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  1. #1
    Protocol Droid Athenian200's Avatar
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    Default Ti/Te users: Explain the differences.

    I'm trying to further my understanding of the differences between Ti and Te. I know that they are both logical functions that make decisions oriented on the impersonal/objective factor. I think my abstract definitions, previously posted here, are potentially useful.

    Ti -- Modifies/understands an external system via internal rules/principles.
    Te -- Modifies/understands an external system via external rules/procedures.

    What I'm interested in now, is how users of each function see their own use of it, and how they contrast themselves with a user of the oppositely directed version of the Thinking function. Depending on how many respond, we may also be able to explain/understand the differences between the dominant and auxiliary roles of each type of Thinking.

    My theory about Thinking in general, whether it's introverted or extraverted, is that it tries to be primarily oriented to that which is outside the self-perception, the external system, or the objective factor, as much as possible. I think Ti is more focused on understanding/explaining the objective factor as completely/precisely as possible, and Te is more focused on applying the objective factor to situations as impersonally as possible.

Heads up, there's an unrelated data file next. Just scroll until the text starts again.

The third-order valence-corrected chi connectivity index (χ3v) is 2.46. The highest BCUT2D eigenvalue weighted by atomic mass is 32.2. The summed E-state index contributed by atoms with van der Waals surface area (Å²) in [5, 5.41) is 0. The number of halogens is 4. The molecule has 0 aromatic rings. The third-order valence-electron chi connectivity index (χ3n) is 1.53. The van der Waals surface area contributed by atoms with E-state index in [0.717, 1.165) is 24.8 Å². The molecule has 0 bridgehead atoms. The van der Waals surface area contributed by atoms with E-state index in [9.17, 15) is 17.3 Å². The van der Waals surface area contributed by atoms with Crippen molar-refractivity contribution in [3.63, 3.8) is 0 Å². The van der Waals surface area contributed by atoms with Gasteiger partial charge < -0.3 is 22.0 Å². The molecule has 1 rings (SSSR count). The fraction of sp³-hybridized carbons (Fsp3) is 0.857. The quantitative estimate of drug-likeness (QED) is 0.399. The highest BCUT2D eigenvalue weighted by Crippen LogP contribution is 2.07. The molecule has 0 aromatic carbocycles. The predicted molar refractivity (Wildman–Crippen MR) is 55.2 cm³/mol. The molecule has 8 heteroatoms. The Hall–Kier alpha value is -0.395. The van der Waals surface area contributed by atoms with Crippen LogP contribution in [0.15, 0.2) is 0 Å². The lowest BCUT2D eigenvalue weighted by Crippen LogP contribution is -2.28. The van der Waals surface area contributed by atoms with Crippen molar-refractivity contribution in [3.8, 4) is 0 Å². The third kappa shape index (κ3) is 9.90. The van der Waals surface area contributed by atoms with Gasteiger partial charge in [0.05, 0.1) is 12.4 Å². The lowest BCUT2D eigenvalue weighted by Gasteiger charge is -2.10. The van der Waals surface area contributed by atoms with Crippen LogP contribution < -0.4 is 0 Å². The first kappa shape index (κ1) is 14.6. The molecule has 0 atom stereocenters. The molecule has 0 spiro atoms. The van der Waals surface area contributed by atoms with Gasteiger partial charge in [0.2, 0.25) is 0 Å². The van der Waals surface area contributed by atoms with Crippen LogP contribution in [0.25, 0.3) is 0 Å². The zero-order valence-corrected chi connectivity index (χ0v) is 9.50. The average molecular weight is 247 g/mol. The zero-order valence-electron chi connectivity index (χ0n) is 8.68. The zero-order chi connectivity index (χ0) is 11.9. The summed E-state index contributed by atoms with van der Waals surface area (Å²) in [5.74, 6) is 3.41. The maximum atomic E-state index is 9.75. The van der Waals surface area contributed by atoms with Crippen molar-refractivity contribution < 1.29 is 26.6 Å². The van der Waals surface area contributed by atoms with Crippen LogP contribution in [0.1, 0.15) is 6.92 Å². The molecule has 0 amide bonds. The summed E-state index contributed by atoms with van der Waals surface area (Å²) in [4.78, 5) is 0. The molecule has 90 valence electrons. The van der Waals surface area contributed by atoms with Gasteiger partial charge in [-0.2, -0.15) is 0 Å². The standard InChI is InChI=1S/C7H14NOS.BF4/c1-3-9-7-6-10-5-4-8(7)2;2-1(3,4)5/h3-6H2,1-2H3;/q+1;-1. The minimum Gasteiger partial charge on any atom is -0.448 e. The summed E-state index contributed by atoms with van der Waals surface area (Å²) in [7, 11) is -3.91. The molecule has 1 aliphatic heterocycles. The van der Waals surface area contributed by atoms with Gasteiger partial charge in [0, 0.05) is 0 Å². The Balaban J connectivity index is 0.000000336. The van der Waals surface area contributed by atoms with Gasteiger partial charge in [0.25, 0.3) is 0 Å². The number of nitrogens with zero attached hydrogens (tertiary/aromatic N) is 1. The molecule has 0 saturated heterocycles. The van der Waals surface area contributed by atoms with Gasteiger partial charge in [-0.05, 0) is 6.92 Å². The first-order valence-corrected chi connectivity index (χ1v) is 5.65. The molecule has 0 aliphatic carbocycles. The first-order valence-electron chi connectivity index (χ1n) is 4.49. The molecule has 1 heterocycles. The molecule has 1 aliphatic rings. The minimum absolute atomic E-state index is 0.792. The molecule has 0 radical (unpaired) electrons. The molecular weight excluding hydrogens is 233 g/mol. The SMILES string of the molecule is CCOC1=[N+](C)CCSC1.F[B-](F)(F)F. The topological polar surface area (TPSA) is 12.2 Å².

So, please attempt to describe how your thinking function works for you.

  2. #2
    Senior Member ptgatsby's Avatar
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    Quote Originally Posted by athenian200 View Post
    I think Ti is more focused on understanding/explaining the objective factor as completely/precisely as possible, and Te is more focused on applying the objective factor to situations as impersonally as possible.
    That's a good way of putting it. The way I explain it, since I'm not a believer in functions is;

    Ti - The organisation of data to account for every possibility/interpretation the data provides

    Te - The organisation of data to derive the optimal possibility that the data provides

    The conjuction of J and T means that the the world must be structured - it must follow a logical line. They are, as such, actors, creating the order they see from the data they provide. P and T are the observers - they don't need the order and so they simply interpret data.

    Both are rational functions, interpreters of data. One wants to see clarity - to see everything, how it fits, how it works... the other wants to see order - to see that order, how things lead from one to the other. In the end, the Ti seeks information (ie: puts pressure on Ne/Se) while the Te seeks guidance (Ni/Si).

  3. #3
    @.~*virinaĉo*~.@ Totenkindly's Avatar